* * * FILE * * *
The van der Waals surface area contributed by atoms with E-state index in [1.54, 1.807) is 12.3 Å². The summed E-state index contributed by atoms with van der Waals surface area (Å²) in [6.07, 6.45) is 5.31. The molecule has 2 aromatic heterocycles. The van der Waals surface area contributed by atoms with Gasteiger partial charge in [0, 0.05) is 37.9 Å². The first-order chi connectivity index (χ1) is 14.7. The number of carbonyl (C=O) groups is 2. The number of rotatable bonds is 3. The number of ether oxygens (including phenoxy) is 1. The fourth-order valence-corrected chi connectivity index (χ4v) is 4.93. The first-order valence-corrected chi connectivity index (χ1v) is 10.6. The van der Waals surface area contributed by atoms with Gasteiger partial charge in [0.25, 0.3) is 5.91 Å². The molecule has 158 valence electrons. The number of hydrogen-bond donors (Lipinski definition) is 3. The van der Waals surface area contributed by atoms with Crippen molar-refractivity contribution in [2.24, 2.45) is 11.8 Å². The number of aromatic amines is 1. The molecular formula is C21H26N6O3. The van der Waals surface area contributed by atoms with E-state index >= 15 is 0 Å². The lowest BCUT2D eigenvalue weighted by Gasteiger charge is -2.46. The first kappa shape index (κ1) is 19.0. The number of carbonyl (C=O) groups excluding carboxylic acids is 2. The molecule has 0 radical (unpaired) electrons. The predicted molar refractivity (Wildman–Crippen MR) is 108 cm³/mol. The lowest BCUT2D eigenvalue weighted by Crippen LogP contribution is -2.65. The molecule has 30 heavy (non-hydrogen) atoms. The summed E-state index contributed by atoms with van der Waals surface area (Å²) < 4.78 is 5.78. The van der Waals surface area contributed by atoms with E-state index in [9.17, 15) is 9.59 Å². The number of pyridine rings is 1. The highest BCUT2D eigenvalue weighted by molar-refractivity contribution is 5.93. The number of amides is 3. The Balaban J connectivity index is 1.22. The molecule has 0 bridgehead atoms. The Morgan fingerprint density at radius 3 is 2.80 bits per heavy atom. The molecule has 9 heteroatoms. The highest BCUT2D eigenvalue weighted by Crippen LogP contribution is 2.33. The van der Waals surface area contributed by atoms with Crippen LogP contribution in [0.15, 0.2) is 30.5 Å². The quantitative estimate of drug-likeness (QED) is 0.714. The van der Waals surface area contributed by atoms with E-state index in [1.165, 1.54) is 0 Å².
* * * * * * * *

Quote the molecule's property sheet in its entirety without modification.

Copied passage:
The van der Waals surface area contributed by atoms with E-state index in [1.54, 1.807) is 12.3 Å². The summed E-state index contributed by atoms with van der Waals surface area (Å²) in [6.07, 6.45) is 5.31. The molecule has 2 aromatic heterocycles. The van der Waals surface area contributed by atoms with Gasteiger partial charge in [0, 0.05) is 37.9 Å². The first-order chi connectivity index (χ1) is 14.7. The number of carbonyl (C=O) groups is 2. The number of rotatable bonds is 3. The number of ether oxygens (including phenoxy) is 1. The fourth-order valence-corrected chi connectivity index (χ4v) is 4.93. The first-order valence-corrected chi connectivity index (χ1v) is 10.6. The van der Waals surface area contributed by atoms with Gasteiger partial charge in [0.25, 0.3) is 5.91 Å². The molecule has 158 valence electrons. The number of hydrogen-bond donors (Lipinski definition) is 3. The van der Waals surface area contributed by atoms with Crippen molar-refractivity contribution in [2.24, 2.45) is 11.8 Å². The number of aromatic amines is 1. The molecular formula is C21H26N6O3. The van der Waals surface area contributed by atoms with E-state index >= 15 is 0 Å². The lowest BCUT2D eigenvalue weighted by Gasteiger charge is -2.46. The first kappa shape index (κ1) is 19.0. The number of carbonyl (C=O) groups excluding carboxylic acids is 2. The molecule has 0 radical (unpaired) electrons. The predicted molar refractivity (Wildman–Crippen MR) is 108 cm³/mol. The lowest BCUT2D eigenvalue weighted by Crippen LogP contribution is -2.65. The molecule has 30 heavy (non-hydrogen) atoms. The summed E-state index contributed by atoms with van der Waals surface area (Å²) < 4.78 is 5.78. The van der Waals surface area contributed by atoms with E-state index in [9.17, 15) is 9.59 Å². The number of pyridine rings is 1. The highest BCUT2D eigenvalue weighted by molar-refractivity contribution is 5.93. The number of amides is 3. The Balaban J connectivity index is 1.22. The molecule has 0 bridgehead atoms. The Morgan fingerprint density at radius 3 is 2.80 bits per heavy atom. The molecule has 9 heteroatoms. The highest BCUT2D eigenvalue weighted by Crippen LogP contribution is 2.33. The van der Waals surface area contributed by atoms with Crippen LogP contribution in [0.15, 0.2) is 30.5 Å². The quantitative estimate of drug-likeness (QED) is 0.714. The van der Waals surface area contributed by atoms with E-state index in [1.165, 1.54) is 0 Å².